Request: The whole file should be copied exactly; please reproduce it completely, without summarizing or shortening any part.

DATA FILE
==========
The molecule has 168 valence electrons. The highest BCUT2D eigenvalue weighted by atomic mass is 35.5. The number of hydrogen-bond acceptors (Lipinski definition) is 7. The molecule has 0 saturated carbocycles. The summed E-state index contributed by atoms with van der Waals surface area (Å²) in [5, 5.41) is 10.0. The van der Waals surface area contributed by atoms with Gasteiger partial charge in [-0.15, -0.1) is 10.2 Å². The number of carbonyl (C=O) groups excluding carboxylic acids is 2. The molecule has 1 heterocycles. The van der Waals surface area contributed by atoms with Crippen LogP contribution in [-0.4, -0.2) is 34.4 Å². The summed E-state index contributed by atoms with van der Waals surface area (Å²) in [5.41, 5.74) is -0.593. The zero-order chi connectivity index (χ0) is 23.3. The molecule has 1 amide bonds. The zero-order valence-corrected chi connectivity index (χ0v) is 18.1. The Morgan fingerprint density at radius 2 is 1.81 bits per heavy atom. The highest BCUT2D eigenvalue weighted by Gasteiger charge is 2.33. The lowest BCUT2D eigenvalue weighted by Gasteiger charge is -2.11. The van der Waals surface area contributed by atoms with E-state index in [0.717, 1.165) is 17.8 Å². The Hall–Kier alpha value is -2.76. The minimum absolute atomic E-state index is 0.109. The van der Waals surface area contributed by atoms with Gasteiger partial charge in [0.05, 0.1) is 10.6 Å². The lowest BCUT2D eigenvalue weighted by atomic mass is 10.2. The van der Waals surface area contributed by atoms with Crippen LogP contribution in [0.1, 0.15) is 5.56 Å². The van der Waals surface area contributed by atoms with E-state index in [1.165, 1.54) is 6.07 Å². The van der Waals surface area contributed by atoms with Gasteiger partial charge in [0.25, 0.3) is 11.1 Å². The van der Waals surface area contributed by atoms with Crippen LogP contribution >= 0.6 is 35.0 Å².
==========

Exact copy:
The molecule has 168 valence electrons. The highest BCUT2D eigenvalue weighted by atomic mass is 35.5. The number of hydrogen-bond acceptors (Lipinski definition) is 7. The molecule has 0 saturated carbocycles. The summed E-state index contributed by atoms with van der Waals surface area (Å²) in [5, 5.41) is 10.0. The van der Waals surface area contributed by atoms with Gasteiger partial charge in [-0.15, -0.1) is 10.2 Å². The number of carbonyl (C=O) groups excluding carboxylic acids is 2. The molecule has 1 heterocycles. The van der Waals surface area contributed by atoms with Crippen LogP contribution in [-0.4, -0.2) is 34.4 Å². The summed E-state index contributed by atoms with van der Waals surface area (Å²) in [5.41, 5.74) is -0.593. The zero-order chi connectivity index (χ0) is 23.3. The molecule has 1 amide bonds. The zero-order valence-corrected chi connectivity index (χ0v) is 18.1. The Morgan fingerprint density at radius 2 is 1.81 bits per heavy atom. The highest BCUT2D eigenvalue weighted by Gasteiger charge is 2.33. The lowest BCUT2D eigenvalue weighted by Gasteiger charge is -2.11. The van der Waals surface area contributed by atoms with E-state index in [0.717, 1.165) is 17.8 Å². The Hall–Kier alpha value is -2.76. The minimum absolute atomic E-state index is 0.109. The van der Waals surface area contributed by atoms with Gasteiger partial charge in [0.05, 0.1) is 10.6 Å². The lowest BCUT2D eigenvalue weighted by atomic mass is 10.2. The van der Waals surface area contributed by atoms with Crippen LogP contribution in [0.1, 0.15) is 5.56 Å². The van der Waals surface area contributed by atoms with E-state index in [1.165, 1.54) is 6.07 Å². The van der Waals surface area contributed by atoms with Gasteiger partial charge in [0.25, 0.3) is 11.1 Å². The van der Waals surface area contributed by atoms with Crippen LogP contribution >= 0.6 is 35.0 Å².